Sometimes clinicians need to find patients associated with a particular provider, or a particular hospital, service, ward or clinic. The Patient Lists activity supports browsing of system, team, shared and personal lists. When greater precision (e.g., admitted patients associated with a specific provider during a specific time interval) is required, attachment reports can be generated. In all cases, it is important to understand the different attachments that a patient can have, as well as the functional significance of those attachments.
Physicians, nurse practitioners, clinical associates and other "prescribers" can be attached to patients. The type of attachment roughly represents the prescriber's accountability for patient care in a particular context.
The admitting prescriber is the one whose name is (optionally) entered to a patient’s admission order. Given on-call and complex bed-allocation challenges in some facilities, the admitting prescriber is usually not emphasized. The important accountability is the attending (most responsible) prescriber, often different from the admitting prescriber. A most responsible (attending) prescriber must be assigned on admission (hard-stop on admission orders).
Attending Prescriber (Most Responsible Healthcare Provider, MRHP)
The attending prescriber is the prescriber of record with overall management responsibility for the care of an admitted patient at any given point in time. There must be at least one attending assigned, and only one at at time, but there can be a series of attending prescribers assigned during a facility stay.
The authorizing prescriber is the prescriber under whose authority an order is placed. This person can be an admitting, attending or trainee prescriber but not a student prescriber.
A referring prescriber is the person referring a patient for an encounter. This information is important for professional billings. If an inpatient was seen by an emergency department prescriber who requested the admission, that person should be listed as the referring prescriber (acceptable for billing purposes). If the admission was direct to an inpatient service, then the referring family physician, specialist or external emergency specialist suffices for billing purposes.
A consulting prescriber is a prescriber asked to see a patient by an authorized provider. On consulting services, the consulting prescriber is also the authorizing prescriber.
The encounter prescriber is the prescriber of record responsible for managing an outpatient, scheduled, virtual or telephone encounter with a patient. There can be only one encounter provider per encounter.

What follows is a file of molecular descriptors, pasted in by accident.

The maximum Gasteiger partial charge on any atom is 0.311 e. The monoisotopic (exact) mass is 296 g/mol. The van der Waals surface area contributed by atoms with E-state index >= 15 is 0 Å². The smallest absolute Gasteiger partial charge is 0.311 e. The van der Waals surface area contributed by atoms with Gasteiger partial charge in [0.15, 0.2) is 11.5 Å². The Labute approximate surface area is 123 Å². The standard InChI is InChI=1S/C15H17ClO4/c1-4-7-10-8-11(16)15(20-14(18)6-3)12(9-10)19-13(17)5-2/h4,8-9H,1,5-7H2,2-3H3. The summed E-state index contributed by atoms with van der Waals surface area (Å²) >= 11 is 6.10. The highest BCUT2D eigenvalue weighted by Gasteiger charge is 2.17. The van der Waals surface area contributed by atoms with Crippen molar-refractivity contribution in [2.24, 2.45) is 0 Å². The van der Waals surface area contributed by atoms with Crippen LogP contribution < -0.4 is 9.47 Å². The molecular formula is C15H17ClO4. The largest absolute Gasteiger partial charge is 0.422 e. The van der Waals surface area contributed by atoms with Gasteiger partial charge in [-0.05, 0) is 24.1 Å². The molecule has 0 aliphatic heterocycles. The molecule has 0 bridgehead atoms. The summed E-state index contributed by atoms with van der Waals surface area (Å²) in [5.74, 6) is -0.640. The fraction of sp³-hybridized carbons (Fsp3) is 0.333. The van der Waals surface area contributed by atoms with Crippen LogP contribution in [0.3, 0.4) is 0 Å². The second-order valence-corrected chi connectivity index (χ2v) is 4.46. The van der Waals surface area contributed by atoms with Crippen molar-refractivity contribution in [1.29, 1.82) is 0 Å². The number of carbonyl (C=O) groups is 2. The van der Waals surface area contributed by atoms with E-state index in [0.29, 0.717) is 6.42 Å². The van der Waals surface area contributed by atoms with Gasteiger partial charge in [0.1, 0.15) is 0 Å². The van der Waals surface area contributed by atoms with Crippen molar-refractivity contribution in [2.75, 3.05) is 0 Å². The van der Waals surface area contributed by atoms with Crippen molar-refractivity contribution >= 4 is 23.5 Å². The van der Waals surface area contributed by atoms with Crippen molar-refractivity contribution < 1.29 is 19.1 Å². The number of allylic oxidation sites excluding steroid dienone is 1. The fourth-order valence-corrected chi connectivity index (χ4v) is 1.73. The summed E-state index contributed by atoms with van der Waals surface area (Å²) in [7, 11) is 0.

The authorizing prescriber is the prescriber under whose authority an order is placed. This person can be an encounter prescriber or trainee prescriber but not a student prescriber.
A referring prescriber is the person referring a patient for an encounter. This is important for billing purposes and should correspond to the provider who referred for the outpatient assessment.
Prescriber-patient attachments can be encounter-limited (e.g., persisting only for the duration of an inpatient admission), time-limited (e.g., consultant without follow-up outpatient visits falls off the patient team after a set number of months) or function-limited (e.g., primary provider for a particular specialty). Some attachment types are easily managed using the "Care Teams" activity.
Key Concepts: Clinician - Practitioner- Prescriber (includes tables defining provider-patient attachments for different care contexts)
Provider Team Attachments
The Care Team management tools work well for quick adjustments to both prescriber and provider team patient attachments.
Provider team attachments can also be changed for one or many patients (batch updates) by using the Patient Lists inpatient tools.
The inpatient service to which a patient is admitted is important to bed-planning and reporting activities. Post-admission, the service assignment can get out of sync if a patient is transferred (e.g., ward to critical care) without updating the inpatient service. When prescribers become aware of this, the fastest fix is to place an “Update Patient Status” order and select the correct inpatient service.
Each inpatient ward should make sure that nurses, managers, clerks and prescribers have a reliable protocol implemented to make sure that the inpatient service is checked and updated at every intra-facility transition.
FAQ: How can an inpatient's provider service be changed by prescribers?
FAQ: How can an inpatient's provider service be changed by ward clerks?
Finding patients linked to a particular facility is relatively straightforward and is best done with Patient Lists. System lists, combined with the "Search My Lists" (top-right corner of any patient list) facilitate searching for patients who have a facility (e.g., inpatient, hospital day ward) relationship but not yet a personal prescriber relationship.
Patient Attachment Reports
Prescribers may want to generate snapshots of their patient attachments for a particular period of time or sphere of activity. For example, it could be helpful to list all patients for whom one was an attending physician during a particular week, or all patients that one discharged during that period, or all that one worked with for a particular procedure. These needs are best addressed with Reporting Workbench, which offers an ability to create, save and share reports listing patients matching one or more criteria.